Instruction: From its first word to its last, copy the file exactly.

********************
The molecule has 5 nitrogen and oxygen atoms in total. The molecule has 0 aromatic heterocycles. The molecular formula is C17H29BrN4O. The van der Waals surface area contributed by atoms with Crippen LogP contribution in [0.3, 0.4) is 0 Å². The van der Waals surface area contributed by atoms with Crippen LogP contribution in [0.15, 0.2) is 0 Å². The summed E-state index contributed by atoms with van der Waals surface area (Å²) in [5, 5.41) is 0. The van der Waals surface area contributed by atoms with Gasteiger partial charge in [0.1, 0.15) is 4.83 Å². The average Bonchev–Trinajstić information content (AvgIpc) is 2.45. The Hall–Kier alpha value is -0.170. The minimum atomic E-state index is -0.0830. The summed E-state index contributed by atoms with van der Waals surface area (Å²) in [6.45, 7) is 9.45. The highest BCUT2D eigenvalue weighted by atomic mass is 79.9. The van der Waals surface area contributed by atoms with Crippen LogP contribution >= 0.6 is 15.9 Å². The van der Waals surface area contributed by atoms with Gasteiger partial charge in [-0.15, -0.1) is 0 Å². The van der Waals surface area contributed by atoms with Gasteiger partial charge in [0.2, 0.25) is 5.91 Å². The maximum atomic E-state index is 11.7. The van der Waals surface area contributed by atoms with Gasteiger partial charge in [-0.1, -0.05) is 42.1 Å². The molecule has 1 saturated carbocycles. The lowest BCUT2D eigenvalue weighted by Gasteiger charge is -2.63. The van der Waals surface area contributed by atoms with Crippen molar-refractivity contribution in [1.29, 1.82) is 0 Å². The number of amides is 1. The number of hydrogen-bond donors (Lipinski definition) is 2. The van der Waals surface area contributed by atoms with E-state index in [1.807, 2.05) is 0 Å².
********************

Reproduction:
The molecule has 5 nitrogen and oxygen atoms in total. The molecule has 0 aromatic heterocycles. The molecular formula is C17H29BrN4O. The van der Waals surface area contributed by atoms with Crippen LogP contribution in [0.3, 0.4) is 0 Å². The van der Waals surface area contributed by atoms with Crippen LogP contribution in [0.15, 0.2) is 0 Å². The summed E-state index contributed by atoms with van der Waals surface area (Å²) in [5, 5.41) is 0. The van der Waals surface area contributed by atoms with Gasteiger partial charge in [0.1, 0.15) is 4.83 Å². The average Bonchev–Trinajstić information content (AvgIpc) is 2.45. The Hall–Kier alpha value is -0.170. The minimum atomic E-state index is -0.0830. The summed E-state index contributed by atoms with van der Waals surface area (Å²) in [6.45, 7) is 9.45. The highest BCUT2D eigenvalue weighted by atomic mass is 79.9. The van der Waals surface area contributed by atoms with Crippen LogP contribution >= 0.6 is 15.9 Å². The van der Waals surface area contributed by atoms with Gasteiger partial charge in [-0.15, -0.1) is 0 Å². The van der Waals surface area contributed by atoms with Gasteiger partial charge in [0.2, 0.25) is 5.91 Å². The maximum atomic E-state index is 11.7. The van der Waals surface area contributed by atoms with Gasteiger partial charge in [-0.1, -0.05) is 42.1 Å². The molecule has 1 saturated carbocycles. The lowest BCUT2D eigenvalue weighted by Gasteiger charge is -2.63. The van der Waals surface area contributed by atoms with Crippen molar-refractivity contribution in [1.29, 1.82) is 0 Å². The number of amides is 1. The number of hydrogen-bond donors (Lipinski definition) is 2. The van der Waals surface area contributed by atoms with E-state index in [1.807, 2.05) is 0 Å².